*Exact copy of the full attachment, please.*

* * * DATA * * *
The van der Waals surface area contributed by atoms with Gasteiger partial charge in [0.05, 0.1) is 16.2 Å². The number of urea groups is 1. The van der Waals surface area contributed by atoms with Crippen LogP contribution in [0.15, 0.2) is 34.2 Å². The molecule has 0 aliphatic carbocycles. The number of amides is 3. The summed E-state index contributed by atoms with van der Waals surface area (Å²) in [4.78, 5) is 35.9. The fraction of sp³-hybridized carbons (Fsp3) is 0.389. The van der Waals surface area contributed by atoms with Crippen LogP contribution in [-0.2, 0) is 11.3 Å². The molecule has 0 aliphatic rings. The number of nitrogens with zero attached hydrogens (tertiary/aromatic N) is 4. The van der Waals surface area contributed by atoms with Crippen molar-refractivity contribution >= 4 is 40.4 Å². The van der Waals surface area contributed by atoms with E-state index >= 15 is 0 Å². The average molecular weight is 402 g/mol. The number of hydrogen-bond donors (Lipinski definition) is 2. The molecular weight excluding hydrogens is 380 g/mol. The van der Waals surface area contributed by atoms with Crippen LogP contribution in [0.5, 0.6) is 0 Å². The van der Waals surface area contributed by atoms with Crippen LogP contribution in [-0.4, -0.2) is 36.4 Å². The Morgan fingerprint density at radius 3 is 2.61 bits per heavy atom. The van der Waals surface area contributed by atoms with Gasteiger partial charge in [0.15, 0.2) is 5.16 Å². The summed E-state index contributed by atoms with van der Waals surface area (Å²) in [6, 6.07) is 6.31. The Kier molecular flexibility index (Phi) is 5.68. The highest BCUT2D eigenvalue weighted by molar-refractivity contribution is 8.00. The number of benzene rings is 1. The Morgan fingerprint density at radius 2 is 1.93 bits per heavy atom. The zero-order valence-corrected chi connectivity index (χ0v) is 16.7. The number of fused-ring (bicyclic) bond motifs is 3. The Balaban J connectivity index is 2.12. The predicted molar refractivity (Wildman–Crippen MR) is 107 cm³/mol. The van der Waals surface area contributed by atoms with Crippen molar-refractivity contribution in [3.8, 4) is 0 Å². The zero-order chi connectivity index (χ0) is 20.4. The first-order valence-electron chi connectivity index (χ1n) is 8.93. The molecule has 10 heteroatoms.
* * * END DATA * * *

The van der Waals surface area contributed by atoms with Gasteiger partial charge in [0.05, 0.1) is 16.2 Å². The number of urea groups is 1. The van der Waals surface area contributed by atoms with Crippen LogP contribution in [0.15, 0.2) is 34.2 Å². The molecule has 0 aliphatic carbocycles. The number of amides is 3. The summed E-state index contributed by atoms with van der Waals surface area (Å²) in [4.78, 5) is 35.9. The fraction of sp³-hybridized carbons (Fsp3) is 0.389. The van der Waals surface area contributed by atoms with Crippen LogP contribution in [-0.2, 0) is 11.3 Å². The molecule has 0 aliphatic rings. The number of nitrogens with zero attached hydrogens (tertiary/aromatic N) is 4. The van der Waals surface area contributed by atoms with Crippen molar-refractivity contribution >= 4 is 40.4 Å². The van der Waals surface area contributed by atoms with E-state index >= 15 is 0 Å². The average molecular weight is 402 g/mol. The number of hydrogen-bond donors (Lipinski definition) is 2. The molecular weight excluding hydrogens is 380 g/mol. The van der Waals surface area contributed by atoms with Crippen LogP contribution in [0.5, 0.6) is 0 Å². The van der Waals surface area contributed by atoms with Crippen LogP contribution in [-0.4, -0.2) is 36.4 Å². The Morgan fingerprint density at radius 3 is 2.61 bits per heavy atom. The van der Waals surface area contributed by atoms with Gasteiger partial charge in [0.15, 0.2) is 5.16 Å². The summed E-state index contributed by atoms with van der Waals surface area (Å²) in [6, 6.07) is 6.31. The Kier molecular flexibility index (Phi) is 5.68. The highest BCUT2D eigenvalue weighted by molar-refractivity contribution is 8.00. The number of benzene rings is 1. The Morgan fingerprint density at radius 2 is 1.93 bits per heavy atom. The zero-order valence-corrected chi connectivity index (χ0v) is 16.7. The number of fused-ring (bicyclic) bond motifs is 3. The Balaban J connectivity index is 2.12. The predicted molar refractivity (Wildman–Crippen MR) is 107 cm³/mol. The van der Waals surface area contributed by atoms with Crippen molar-refractivity contribution in [3.8, 4) is 0 Å². The zero-order chi connectivity index (χ0) is 20.4. The first-order valence-electron chi connectivity index (χ1n) is 8.93. The molecule has 10 heteroatoms.